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Q: What if I can”™t find a specific event?

Answer 1 (from The EFT Manual, by Dawson Church): You might feel bad emotionally or physically and be unable to tie it to any specific event. There are several options in such cases. One is to create an imaginary event in your mind. Perhaps your parents fought when you were a child and you can’t remember the specifics of even one of those fights.

If you use your imagination to fill in the blanks and just create a likely scenario in your mind, you have a starting point for your EFT session. This method is usually very effective. The reason it works so well is that the elements of the imaginary situation are being retrieved from our own memory banks. They might be fictional, but the only reason you can imagine them at all is that they resemble an actual event you once saw or heard. To create any imaginary event, you have to draw from reality. So while your fictional event might not have actually happened, it has a high affinity for literal events.

You can also start tapping without an event. You might have an uneasy emotional feeling, for instance. Though it’s helpful to trace that uneasiness to an event, you might not be able to remember one, no matter how hard you try. In that case, simply tap on the uneasy feeling.

Interesting directions for an EFT session often appear when you experiment with tapping on the inability to remember an event. You incorporate this situation into your Setup Statement, for example, “Even though I can’t remember a specific event, I deeply and completely accept myself.” I’ve done this many times with clients and found that it often sparks the recall of an event. Tapping seems to lower the barriers to remembering events, and tapping on accepting the inability to recall them removes the pressure to come up with one. That act of relaxation then opens the doors of memory and specific events pop out.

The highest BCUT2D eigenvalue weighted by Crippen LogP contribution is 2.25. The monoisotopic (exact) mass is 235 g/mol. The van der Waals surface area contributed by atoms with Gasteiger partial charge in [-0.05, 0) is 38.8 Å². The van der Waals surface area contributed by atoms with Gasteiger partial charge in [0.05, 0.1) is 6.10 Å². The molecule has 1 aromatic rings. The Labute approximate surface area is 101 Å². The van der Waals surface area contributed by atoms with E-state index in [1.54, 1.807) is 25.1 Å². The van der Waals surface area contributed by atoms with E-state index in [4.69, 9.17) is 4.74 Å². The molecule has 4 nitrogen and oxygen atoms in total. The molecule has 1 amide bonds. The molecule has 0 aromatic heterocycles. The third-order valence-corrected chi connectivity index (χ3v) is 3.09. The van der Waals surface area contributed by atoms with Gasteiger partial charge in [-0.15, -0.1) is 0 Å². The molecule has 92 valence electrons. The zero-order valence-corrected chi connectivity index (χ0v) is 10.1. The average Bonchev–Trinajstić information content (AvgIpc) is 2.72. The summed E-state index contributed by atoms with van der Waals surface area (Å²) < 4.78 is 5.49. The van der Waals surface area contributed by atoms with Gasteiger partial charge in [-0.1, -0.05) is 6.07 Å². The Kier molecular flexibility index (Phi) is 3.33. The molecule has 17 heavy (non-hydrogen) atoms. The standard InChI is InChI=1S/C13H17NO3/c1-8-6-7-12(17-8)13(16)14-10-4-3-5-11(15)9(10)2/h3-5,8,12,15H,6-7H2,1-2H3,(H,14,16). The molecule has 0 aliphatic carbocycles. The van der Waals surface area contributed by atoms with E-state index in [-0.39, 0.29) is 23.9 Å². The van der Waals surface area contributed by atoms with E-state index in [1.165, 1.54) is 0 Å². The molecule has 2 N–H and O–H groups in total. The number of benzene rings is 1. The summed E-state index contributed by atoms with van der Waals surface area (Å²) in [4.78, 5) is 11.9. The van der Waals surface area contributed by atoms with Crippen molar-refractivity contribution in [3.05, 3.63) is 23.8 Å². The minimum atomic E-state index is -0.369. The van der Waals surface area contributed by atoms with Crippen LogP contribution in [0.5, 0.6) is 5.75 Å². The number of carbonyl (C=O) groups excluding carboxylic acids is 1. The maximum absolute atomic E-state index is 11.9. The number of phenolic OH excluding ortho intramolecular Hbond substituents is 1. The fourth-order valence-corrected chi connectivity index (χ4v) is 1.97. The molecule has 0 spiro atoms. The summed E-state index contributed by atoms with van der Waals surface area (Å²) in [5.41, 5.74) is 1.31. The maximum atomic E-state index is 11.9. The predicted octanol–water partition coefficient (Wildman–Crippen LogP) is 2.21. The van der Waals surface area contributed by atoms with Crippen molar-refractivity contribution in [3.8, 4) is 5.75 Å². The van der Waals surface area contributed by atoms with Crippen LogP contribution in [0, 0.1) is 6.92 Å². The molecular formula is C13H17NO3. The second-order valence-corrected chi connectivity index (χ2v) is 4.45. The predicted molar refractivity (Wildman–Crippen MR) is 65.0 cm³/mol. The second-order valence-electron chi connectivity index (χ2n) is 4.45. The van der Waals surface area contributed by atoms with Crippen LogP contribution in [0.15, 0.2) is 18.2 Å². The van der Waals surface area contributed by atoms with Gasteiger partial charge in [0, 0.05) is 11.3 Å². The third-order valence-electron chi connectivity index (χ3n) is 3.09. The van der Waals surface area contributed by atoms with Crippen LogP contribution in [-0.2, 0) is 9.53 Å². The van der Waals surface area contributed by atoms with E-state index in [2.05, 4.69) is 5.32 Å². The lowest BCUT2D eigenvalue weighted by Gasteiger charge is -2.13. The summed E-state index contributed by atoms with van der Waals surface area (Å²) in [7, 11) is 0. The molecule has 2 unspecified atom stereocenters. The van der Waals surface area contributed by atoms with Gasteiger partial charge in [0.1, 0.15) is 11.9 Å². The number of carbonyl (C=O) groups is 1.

Answer 2 by Certified EFT Practitioner and Trainer Jenny Johnston: Sometimes it is best to tap on generalities first and tap for several rounds so that your subconscious mind can be engaged. I often ask my clients just to keep tapping and notice what their subconscious brings up for them to work on. I ask clients to tune in even more specifically to the aspects that we are tapping on, being sure to use their exact words. Tapping on the specific feelings that they are feeling and tuning in to the specifics of where they feel that in their body lets the body or subconscious know that it’s safe to go to a specific memory now, in order to process and release it.

If there are so many memories that it’s difficult to find just one, then I will ask the subconscious mind to give me just one to start with, even though there are so many, and allow the body to bring up just one memory to tap on. State this for a couple of rounds until a memory emerges to be tapped on. If a memory still doesn’t emerge, I ask clients to imagine or guess a time when they felt whatever they are feeling. I will sometimes ask them to guess how old they were and the body and subconscious will usually answer with an age. Then I ask them to imagine being that age and guess what is happening. This usually helps to find a specific memory and event.

meredith

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